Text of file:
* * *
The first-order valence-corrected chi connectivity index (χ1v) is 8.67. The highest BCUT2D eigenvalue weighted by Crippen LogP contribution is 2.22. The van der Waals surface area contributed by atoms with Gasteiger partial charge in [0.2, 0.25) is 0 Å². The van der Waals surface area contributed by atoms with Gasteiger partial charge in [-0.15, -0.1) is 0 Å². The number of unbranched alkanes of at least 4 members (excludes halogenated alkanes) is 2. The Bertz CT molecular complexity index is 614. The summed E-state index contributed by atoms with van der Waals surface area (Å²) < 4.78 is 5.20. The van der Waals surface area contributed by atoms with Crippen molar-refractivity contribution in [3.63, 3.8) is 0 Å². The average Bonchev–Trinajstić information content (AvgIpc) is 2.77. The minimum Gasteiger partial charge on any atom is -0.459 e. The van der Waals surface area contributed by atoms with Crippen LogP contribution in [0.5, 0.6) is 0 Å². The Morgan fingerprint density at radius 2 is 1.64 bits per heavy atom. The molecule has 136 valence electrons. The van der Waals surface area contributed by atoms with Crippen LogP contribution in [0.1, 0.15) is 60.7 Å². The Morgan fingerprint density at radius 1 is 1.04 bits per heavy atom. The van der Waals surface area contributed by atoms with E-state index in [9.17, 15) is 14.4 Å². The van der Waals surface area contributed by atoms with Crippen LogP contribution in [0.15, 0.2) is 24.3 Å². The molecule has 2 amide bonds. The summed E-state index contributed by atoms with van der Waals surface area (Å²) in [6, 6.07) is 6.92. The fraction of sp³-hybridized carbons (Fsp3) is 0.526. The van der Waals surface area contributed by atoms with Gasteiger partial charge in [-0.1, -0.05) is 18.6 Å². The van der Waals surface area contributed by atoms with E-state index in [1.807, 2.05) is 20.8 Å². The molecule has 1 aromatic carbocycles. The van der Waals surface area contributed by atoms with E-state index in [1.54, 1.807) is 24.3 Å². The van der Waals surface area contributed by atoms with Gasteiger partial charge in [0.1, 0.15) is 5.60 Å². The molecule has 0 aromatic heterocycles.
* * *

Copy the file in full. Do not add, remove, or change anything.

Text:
The first-order valence-corrected chi connectivity index (χ1v) is 8.67. The highest BCUT2D eigenvalue weighted by Crippen LogP contribution is 2.22. The van der Waals surface area contributed by atoms with Gasteiger partial charge in [0.2, 0.25) is 0 Å². The van der Waals surface area contributed by atoms with Gasteiger partial charge in [-0.15, -0.1) is 0 Å². The number of unbranched alkanes of at least 4 members (excludes halogenated alkanes) is 2. The Bertz CT molecular complexity index is 614. The summed E-state index contributed by atoms with van der Waals surface area (Å²) < 4.78 is 5.20. The van der Waals surface area contributed by atoms with Crippen molar-refractivity contribution in [3.63, 3.8) is 0 Å². The average Bonchev–Trinajstić information content (AvgIpc) is 2.77. The minimum Gasteiger partial charge on any atom is -0.459 e. The van der Waals surface area contributed by atoms with Crippen LogP contribution in [0.5, 0.6) is 0 Å². The Morgan fingerprint density at radius 2 is 1.64 bits per heavy atom. The molecule has 136 valence electrons. The van der Waals surface area contributed by atoms with Crippen LogP contribution in [0.1, 0.15) is 60.7 Å². The Morgan fingerprint density at radius 1 is 1.04 bits per heavy atom. The van der Waals surface area contributed by atoms with E-state index in [9.17, 15) is 14.4 Å². The van der Waals surface area contributed by atoms with Crippen LogP contribution in [0.15, 0.2) is 24.3 Å². The molecule has 2 amide bonds. The summed E-state index contributed by atoms with van der Waals surface area (Å²) in [6, 6.07) is 6.92. The fraction of sp³-hybridized carbons (Fsp3) is 0.526. The van der Waals surface area contributed by atoms with Gasteiger partial charge in [-0.1, -0.05) is 18.6 Å². The van der Waals surface area contributed by atoms with E-state index in [1.807, 2.05) is 20.8 Å². The molecule has 1 aromatic carbocycles. The van der Waals surface area contributed by atoms with E-state index in [1.54, 1.807) is 24.3 Å². The van der Waals surface area contributed by atoms with Gasteiger partial charge in [0.1, 0.15) is 5.60 Å². The molecule has 0 aromatic heterocycles.